The new study suggests that daily consumption of sea buckthorn (in quantities of more than (28 grams per day berry or 5 grams per day of oil) may hold promising health benefits for humans, particularly for cardiovascular disease (CVD).
“Sea buckthorn is a natural source of vitamins and several other bioactive compounds such as carotenoids and flavonoids, which have been claimed to lower cholesterol, platelet aggregation, blood pressure and blood sugar,” said the authors, led by Yan-Jun Xu from the Institute of Cardiovascular Sciences, at the University of Manitoba, Canada.
The new study, published in Journal of Functional Foods, suggests that the cardio-protective effects of sea buckthorn flavonoids have been attributed to their ability to: Increase circulating lipid markers; act as powerful antioxidants; improve cardiac cell health; and prevent cardiac cell death from oxidative stress and injuries.
“Dietary modification by inclusion of foods with bioactive components (such as n-3 polyunsaturated fatty acids, plant sterols, antioxidants and vitamins) is one of the major factors for lifestyle changes to reduce the risk of CVD,” said Xu and colleagues.
They said that previous research studying the role of nutrients and bioactive components such as vitamins, antioxidants and flavonoids for the prevention and management of cardiovascular disease (CVD) are inconsistent.
“While some studies have shown the beneficial effects of vitamins in CVD others have rejected such claims,” they said.
They explained that some ‘controversial’ results may be due to the differences in the form of vitamins used in these studies (e.g. natural source vs. synthetic form).
Xu and colleagues noted that the sea buckthorn (Hippophae rhamnoides L.), is reported to be a “natural reservoir of vitamins, minerals, antioxidants and flavonoids” which may offer many beneficial health effects, including benefiting CVD.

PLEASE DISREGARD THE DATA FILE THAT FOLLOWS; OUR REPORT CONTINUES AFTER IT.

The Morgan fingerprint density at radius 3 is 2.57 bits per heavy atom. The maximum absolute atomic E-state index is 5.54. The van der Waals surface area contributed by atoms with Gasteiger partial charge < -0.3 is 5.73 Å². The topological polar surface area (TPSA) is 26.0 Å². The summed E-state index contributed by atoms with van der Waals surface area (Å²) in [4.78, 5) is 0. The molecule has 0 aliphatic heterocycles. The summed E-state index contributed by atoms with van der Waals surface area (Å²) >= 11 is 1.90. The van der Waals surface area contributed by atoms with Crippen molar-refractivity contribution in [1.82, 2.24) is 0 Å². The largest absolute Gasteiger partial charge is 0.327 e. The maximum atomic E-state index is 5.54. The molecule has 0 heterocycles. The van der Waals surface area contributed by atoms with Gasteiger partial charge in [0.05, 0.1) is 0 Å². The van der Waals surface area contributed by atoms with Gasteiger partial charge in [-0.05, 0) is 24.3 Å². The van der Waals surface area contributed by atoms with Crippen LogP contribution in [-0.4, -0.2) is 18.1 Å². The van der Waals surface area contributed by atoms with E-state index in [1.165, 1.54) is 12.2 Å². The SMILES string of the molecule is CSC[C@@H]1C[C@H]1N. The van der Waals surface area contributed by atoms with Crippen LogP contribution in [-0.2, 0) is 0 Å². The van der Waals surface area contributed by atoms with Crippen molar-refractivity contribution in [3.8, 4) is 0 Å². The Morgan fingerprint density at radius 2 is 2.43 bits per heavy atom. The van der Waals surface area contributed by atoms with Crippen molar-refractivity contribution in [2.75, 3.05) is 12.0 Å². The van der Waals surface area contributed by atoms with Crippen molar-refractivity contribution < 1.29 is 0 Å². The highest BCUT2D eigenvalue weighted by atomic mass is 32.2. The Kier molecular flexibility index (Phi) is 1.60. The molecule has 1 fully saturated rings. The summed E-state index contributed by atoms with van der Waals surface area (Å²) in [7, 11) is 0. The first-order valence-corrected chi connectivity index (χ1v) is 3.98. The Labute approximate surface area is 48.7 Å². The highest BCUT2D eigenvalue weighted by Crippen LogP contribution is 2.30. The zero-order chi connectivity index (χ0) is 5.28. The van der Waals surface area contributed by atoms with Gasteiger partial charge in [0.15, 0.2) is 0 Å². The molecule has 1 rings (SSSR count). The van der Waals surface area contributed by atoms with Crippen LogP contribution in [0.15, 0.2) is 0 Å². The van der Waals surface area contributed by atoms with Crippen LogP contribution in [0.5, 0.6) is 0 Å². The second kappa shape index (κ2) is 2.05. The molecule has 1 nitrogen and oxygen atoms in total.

The berries from sea buckthorn are a rich source of vitamins and minerals, whilst the juice of sea buckthorn berry has been shown to contain contains proteins, vitamin C, vitamin E, carotenoids, different mineral and organic acids.
“Of particular interest, the berries, oil and the seeds of sea buckthorn have been shown to possess anti-atherogenic, hypocholesteromic, hypotensive and anti-inflammatory properties and therefore could be successfully exploited to prevent or treat CVD,” said the authors.
The new review focused on the beneficial effects of sea buckthorn, “with particular emphasis on the preventive and therapeutic aspects of cardiovascular disease.”
The authors said the various edible parts of sea buckthorn (including the berries, juice, leaves and seed extracts) are rich in bioactive components such as flavonoids, carotenoids, plant sterol, vitamins and fatty acids.
“A number of preclinical and clinical studies have been conducted to evaluate the beneficial effects of sea buckthorn in the prevention and management of CVD,” said the reviewers.
The findings of these studies suggest that the anti-atherogenic, hypocholesterolemic and antiplatelet aggregation effects of sea buckthorn are primarily due to the unsaturated fatty acid profile and flavonols content of its oil and juice.
The findings of the studies of sea buckthorn on diabetes and heart health have also provided evidence for its hypoglycemic and hypolipidemic effects.
Reviewing these studies, Xu and co- workers said the cardio- protective and other health benefits of sea buckthorn “are mainly attributed to the presence of flavonols, antioxidants, vitamins and other bioactive components; however, the findings of these studies have limitation such as small sample size and short duration.”
They explained that large scale, double blind clinical trials need to be conducted to establish the protective mechanism and to confirm the benefits of sea buckthorn.
Source: Journal of Functional Foods
Published online ahead of print, doi: 10.1016/j.jff.2011.01.001
“Health benefits of sea buckthorn for the prevention of cardiovascular diseases”
Authors: Y.J. Xu, M. Kaur, R.S. Dhillon, P.S. Tappia, N.S. Dhalla